Earnest J. Gaines tackles the idea of what it means to be human in his book, A Lesson Before Dying. He shows the transformation of a man who was wrongfully sentenced to death. This man, Jefferson, describes himself through much of the novel as a hog. However, it is with the support of his family, especially is godmother Miss Emma, and his community, in particular, the school teacher Grant, that he discovers what it means to be human. Gaines shows us that it takes the encouragement of others and the will power of ourselves to fully realize our existence. In this, we assert this existence in a number of ways. Jefferson did so by “walking” to his death. Becoming human is a unique process. People, unlike animals, unlike hogs, have to ability to reason. This goes beyond the simple, rational facets such as thinking and comprehending ideas. In the beginning, Jefferson might have had these parts of reasoning, but it wasn’t until he discovered his true humanity that he found the other, deeper parts. He learned to show the ones who loved him that he loved them in return. He showed appreciation. He showed pride. He showed his feelings. And with that, he showed he would die as a human being.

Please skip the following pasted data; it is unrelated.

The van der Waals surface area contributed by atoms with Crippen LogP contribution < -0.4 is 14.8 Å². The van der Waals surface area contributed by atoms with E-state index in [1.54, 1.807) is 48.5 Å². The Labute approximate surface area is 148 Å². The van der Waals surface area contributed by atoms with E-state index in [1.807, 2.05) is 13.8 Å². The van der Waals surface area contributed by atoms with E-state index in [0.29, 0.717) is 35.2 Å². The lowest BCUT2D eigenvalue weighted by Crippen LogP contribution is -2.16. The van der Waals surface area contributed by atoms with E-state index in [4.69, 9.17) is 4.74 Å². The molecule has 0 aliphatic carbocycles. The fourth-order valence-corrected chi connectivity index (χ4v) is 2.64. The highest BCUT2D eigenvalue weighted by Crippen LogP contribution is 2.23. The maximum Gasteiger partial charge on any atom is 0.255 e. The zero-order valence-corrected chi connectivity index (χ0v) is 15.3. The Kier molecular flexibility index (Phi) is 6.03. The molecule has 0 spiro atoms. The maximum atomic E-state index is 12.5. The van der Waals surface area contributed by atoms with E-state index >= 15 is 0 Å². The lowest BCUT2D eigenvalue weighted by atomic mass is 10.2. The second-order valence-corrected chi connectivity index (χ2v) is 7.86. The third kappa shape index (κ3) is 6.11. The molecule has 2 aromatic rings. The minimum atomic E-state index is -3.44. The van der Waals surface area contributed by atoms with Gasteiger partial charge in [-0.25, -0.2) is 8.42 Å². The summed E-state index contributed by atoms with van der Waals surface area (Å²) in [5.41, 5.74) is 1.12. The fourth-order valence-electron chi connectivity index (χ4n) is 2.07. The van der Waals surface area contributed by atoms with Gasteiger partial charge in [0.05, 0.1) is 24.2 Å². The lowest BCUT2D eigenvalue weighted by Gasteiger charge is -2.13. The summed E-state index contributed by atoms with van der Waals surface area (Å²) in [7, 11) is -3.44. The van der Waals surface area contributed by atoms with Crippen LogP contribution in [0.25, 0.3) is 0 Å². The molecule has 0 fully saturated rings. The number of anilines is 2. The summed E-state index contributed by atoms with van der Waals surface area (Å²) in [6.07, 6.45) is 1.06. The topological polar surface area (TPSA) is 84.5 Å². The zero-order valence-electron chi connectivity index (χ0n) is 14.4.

When will power is not enough, it takes the support of those who love us most to show us what life really means. At first, Jefferson continuously called himself a hog. “Youmans don’t stay in no stall like this. I’m a old hog they fattening up to kill” (83). Jefferson believed that whatever life he had had was already over. There was no use for him to try to become a human because he was already dead. This, in combination with Grant’s hesitation, made this process very slow. “I’m still trying to find out how a man should live. Am I supposed to tell someone how to die who has never lived?” (31). Grant was so unhappy with how his own life was that he felt incapable of teaching another man what it meant to be a human. Jefferson had a view that his life was somewhat of a waste. He hadn’t done much living throughout his life, and he thought that he was better off dead, as he soon would be. As afore mentioned, he saw himself as a lowly hog; he even went as far as eating on the ground, the way an animal would. Grant tried telling him how important it was for him to walk like a man, a human, to his death. Not only should he do it for himself, but it was also of great significance to his family and his community. This shows great human significance: working towards the whole.